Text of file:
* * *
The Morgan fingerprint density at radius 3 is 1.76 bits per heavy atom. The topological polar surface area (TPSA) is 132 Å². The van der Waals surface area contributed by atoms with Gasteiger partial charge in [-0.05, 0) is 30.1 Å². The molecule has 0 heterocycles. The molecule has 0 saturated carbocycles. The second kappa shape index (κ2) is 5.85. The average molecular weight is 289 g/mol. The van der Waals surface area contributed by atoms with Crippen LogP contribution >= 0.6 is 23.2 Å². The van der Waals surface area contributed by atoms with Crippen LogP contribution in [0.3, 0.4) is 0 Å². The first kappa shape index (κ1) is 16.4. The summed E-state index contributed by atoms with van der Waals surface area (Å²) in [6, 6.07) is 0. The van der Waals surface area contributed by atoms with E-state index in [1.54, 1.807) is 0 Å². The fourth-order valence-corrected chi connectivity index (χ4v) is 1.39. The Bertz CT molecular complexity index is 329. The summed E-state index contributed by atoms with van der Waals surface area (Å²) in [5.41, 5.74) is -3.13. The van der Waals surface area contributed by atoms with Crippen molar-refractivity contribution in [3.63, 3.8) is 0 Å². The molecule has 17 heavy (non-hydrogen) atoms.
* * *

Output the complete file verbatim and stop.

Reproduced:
The Morgan fingerprint density at radius 3 is 1.76 bits per heavy atom. The topological polar surface area (TPSA) is 132 Å². The van der Waals surface area contributed by atoms with Gasteiger partial charge in [-0.05, 0) is 30.1 Å². The molecule has 0 heterocycles. The molecule has 0 saturated carbocycles. The second kappa shape index (κ2) is 5.85. The average molecular weight is 289 g/mol. The van der Waals surface area contributed by atoms with Crippen LogP contribution >= 0.6 is 23.2 Å². The van der Waals surface area contributed by atoms with Crippen LogP contribution in [0.3, 0.4) is 0 Å². The first kappa shape index (κ1) is 16.4. The summed E-state index contributed by atoms with van der Waals surface area (Å²) in [6, 6.07) is 0. The van der Waals surface area contributed by atoms with E-state index in [1.54, 1.807) is 0 Å². The fourth-order valence-corrected chi connectivity index (χ4v) is 1.39. The Bertz CT molecular complexity index is 329. The summed E-state index contributed by atoms with van der Waals surface area (Å²) in [5.41, 5.74) is -3.13. The van der Waals surface area contributed by atoms with Crippen molar-refractivity contribution in [3.63, 3.8) is 0 Å². The molecule has 17 heavy (non-hydrogen) atoms.